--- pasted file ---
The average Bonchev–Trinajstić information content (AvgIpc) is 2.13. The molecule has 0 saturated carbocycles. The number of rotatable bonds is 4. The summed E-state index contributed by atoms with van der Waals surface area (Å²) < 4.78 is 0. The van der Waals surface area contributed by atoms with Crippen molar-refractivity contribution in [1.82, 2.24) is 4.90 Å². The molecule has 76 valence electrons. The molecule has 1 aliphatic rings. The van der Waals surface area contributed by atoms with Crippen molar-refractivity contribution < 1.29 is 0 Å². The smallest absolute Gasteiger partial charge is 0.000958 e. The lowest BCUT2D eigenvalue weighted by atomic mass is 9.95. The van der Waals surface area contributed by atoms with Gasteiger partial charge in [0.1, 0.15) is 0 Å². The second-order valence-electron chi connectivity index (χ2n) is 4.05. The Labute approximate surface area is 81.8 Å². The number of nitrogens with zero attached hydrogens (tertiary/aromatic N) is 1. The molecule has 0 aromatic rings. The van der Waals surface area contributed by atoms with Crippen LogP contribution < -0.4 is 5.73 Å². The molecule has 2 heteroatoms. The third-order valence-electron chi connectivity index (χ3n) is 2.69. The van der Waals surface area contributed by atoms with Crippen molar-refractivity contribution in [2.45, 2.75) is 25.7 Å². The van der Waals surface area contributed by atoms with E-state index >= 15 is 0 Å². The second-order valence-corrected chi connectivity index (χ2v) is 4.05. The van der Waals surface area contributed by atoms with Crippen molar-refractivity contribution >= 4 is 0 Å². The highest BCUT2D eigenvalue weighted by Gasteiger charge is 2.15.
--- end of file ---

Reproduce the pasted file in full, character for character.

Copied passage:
The average Bonchev–Trinajstić information content (AvgIpc) is 2.13. The molecule has 0 saturated carbocycles. The number of rotatable bonds is 4. The summed E-state index contributed by atoms with van der Waals surface area (Å²) < 4.78 is 0. The van der Waals surface area contributed by atoms with Crippen molar-refractivity contribution in [1.82, 2.24) is 4.90 Å². The molecule has 76 valence electrons. The molecule has 1 aliphatic rings. The van der Waals surface area contributed by atoms with Crippen molar-refractivity contribution < 1.29 is 0 Å². The smallest absolute Gasteiger partial charge is 0.000958 e. The lowest BCUT2D eigenvalue weighted by atomic mass is 9.95. The van der Waals surface area contributed by atoms with Gasteiger partial charge in [0.1, 0.15) is 0 Å². The second-order valence-electron chi connectivity index (χ2n) is 4.05. The Labute approximate surface area is 81.8 Å². The number of nitrogens with zero attached hydrogens (tertiary/aromatic N) is 1. The molecule has 0 aromatic rings. The van der Waals surface area contributed by atoms with Crippen LogP contribution < -0.4 is 5.73 Å². The molecule has 2 heteroatoms. The third-order valence-electron chi connectivity index (χ3n) is 2.69. The van der Waals surface area contributed by atoms with Crippen molar-refractivity contribution in [2.45, 2.75) is 25.7 Å². The van der Waals surface area contributed by atoms with E-state index >= 15 is 0 Å². The second-order valence-corrected chi connectivity index (χ2v) is 4.05. The van der Waals surface area contributed by atoms with Crippen molar-refractivity contribution >= 4 is 0 Å². The highest BCUT2D eigenvalue weighted by Gasteiger charge is 2.15.